The Dutch had all studied in a junior seminary to a very high standard, and Latin came easily to their lips. When a Dutchman dropped a Latin expression, Bill Foran,6 a truly delightful Scotsman, said “Er- oh yes, I had one but it died.” The Dutchman said, “What? How did you study philosophy if you don’t know Latin?” Bill was then embarrassed. He did not want to show ignorance, but only to pretend ignorance jokingly. His rebuke had been a common English expression to chide anyone for putting on airs of learning. Such self-deprecating humour of false modesty was far too intricate for the hearty, boisterous, extrovert village- or farm-bred Dutch. We got on better with the Germans and French (all ex-soldiers) taken as groups. In those days, if there was anything British people were proud of, it was their false modesty.
6 Bill Foran had been a sergeant-major in the British Army during the invasion of France and Belgium I have learned that after leaving the White Fathers he became chaplain of US paratroopers, something his modest appearance would never have led one to imagine!
Despite their intellectual superiority, we British found the Dutch very narrow-minded. We had to hand in a list of books in our possession to the Superior and the priests were really shocked to find that I had Marxist Communist booklets; they had to ferret around to find some excuse to allow this infringement of rules. In Britain the priests of the seminary found it perfectly natural that I should have books which enabled me to answer Communist speakers using their own texts. After all, my faith had survived my life in a non-Catholic Protestant and secularist world. In Filial Disobedience by Adrian Hastings gives an excellent account of the intellectual atmosphere in the seminaries. The book is well worth reading for several reasons.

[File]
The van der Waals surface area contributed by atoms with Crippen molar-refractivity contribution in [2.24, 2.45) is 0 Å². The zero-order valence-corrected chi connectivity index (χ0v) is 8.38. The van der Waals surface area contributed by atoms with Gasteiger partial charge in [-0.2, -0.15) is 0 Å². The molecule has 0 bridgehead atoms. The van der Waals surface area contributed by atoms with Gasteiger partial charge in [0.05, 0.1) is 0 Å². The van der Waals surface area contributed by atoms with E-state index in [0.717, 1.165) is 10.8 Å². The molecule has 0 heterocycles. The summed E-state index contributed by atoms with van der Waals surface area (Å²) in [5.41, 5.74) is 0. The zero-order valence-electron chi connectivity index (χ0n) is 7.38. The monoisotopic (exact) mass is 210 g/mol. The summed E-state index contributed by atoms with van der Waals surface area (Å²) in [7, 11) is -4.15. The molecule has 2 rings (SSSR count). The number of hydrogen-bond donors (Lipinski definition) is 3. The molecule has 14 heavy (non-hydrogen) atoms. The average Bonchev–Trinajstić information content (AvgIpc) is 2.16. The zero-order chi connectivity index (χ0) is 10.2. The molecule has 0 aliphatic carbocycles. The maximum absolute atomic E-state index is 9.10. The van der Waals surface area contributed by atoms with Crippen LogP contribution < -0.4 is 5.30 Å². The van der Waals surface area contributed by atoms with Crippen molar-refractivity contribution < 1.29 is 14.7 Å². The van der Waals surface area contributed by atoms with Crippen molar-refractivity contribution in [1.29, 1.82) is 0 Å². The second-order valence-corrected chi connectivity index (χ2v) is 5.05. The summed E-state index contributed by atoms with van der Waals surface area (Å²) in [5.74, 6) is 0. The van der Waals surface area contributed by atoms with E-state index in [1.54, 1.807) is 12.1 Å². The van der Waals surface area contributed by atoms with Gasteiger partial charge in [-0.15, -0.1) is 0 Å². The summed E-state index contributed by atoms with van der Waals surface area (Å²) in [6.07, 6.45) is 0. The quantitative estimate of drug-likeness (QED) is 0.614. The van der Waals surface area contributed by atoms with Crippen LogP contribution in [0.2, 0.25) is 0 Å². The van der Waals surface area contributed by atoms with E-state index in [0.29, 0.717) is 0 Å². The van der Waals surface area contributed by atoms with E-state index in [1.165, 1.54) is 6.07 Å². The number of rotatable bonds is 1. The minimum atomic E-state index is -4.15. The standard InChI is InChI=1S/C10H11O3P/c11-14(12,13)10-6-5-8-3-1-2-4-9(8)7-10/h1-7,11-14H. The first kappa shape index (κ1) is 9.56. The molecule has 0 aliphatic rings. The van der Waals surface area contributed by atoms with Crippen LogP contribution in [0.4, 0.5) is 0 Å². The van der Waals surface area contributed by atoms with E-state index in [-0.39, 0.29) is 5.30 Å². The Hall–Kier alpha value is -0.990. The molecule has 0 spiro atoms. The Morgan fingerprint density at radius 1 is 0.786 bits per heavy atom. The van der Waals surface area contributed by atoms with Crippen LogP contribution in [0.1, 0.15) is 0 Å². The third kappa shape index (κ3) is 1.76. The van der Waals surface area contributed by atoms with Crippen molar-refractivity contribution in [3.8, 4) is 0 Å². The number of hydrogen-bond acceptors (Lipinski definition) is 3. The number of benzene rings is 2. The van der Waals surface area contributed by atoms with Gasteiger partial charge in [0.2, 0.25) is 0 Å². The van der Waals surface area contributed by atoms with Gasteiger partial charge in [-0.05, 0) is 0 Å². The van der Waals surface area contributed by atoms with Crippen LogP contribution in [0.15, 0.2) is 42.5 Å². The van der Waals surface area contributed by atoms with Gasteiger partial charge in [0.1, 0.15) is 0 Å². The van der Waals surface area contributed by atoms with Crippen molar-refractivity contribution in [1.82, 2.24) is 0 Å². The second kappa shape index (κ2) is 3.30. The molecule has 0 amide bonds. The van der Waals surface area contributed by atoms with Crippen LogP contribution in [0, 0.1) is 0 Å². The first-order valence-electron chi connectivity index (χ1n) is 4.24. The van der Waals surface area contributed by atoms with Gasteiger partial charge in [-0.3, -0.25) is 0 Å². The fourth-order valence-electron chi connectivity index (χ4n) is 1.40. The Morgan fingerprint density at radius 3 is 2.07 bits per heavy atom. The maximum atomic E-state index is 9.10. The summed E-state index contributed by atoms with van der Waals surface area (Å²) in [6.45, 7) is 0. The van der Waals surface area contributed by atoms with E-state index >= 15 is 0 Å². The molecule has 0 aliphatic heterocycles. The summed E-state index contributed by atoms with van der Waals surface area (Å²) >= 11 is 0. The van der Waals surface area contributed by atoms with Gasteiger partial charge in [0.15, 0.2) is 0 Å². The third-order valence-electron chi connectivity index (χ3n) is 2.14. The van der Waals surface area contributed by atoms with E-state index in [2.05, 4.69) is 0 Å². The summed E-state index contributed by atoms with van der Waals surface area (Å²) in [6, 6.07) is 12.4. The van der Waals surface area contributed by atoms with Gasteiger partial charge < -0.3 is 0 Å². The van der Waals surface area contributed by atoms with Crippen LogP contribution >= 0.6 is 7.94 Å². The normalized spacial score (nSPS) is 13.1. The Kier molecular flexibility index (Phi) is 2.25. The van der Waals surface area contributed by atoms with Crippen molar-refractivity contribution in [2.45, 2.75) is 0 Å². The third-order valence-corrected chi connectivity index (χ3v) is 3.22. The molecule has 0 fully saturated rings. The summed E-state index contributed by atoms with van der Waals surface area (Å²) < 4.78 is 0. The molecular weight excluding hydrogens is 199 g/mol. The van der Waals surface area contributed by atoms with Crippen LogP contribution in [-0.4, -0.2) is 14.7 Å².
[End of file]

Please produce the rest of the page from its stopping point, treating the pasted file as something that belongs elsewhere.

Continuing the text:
Holland has certainly changed since I was there, to say the least. But in those days Jansenist and Calvinist rigour still ruled. The sight of sombrely attired Dutch farmers in a funeral procession was like something out of a film. Some French students went out on their bicycles, racing with heads lowered and saddles (and posteriors) raised. Village people came to the Superior to express their shock at the disgusting sight. The local boys pedalled slowly and solemnly around with their backs straight and a stern expression on their faces. One often sees that austere, puritanical religion is followed by a collapse of religion and morals, while a more joyful religious atmosphere does not lead to such reaction.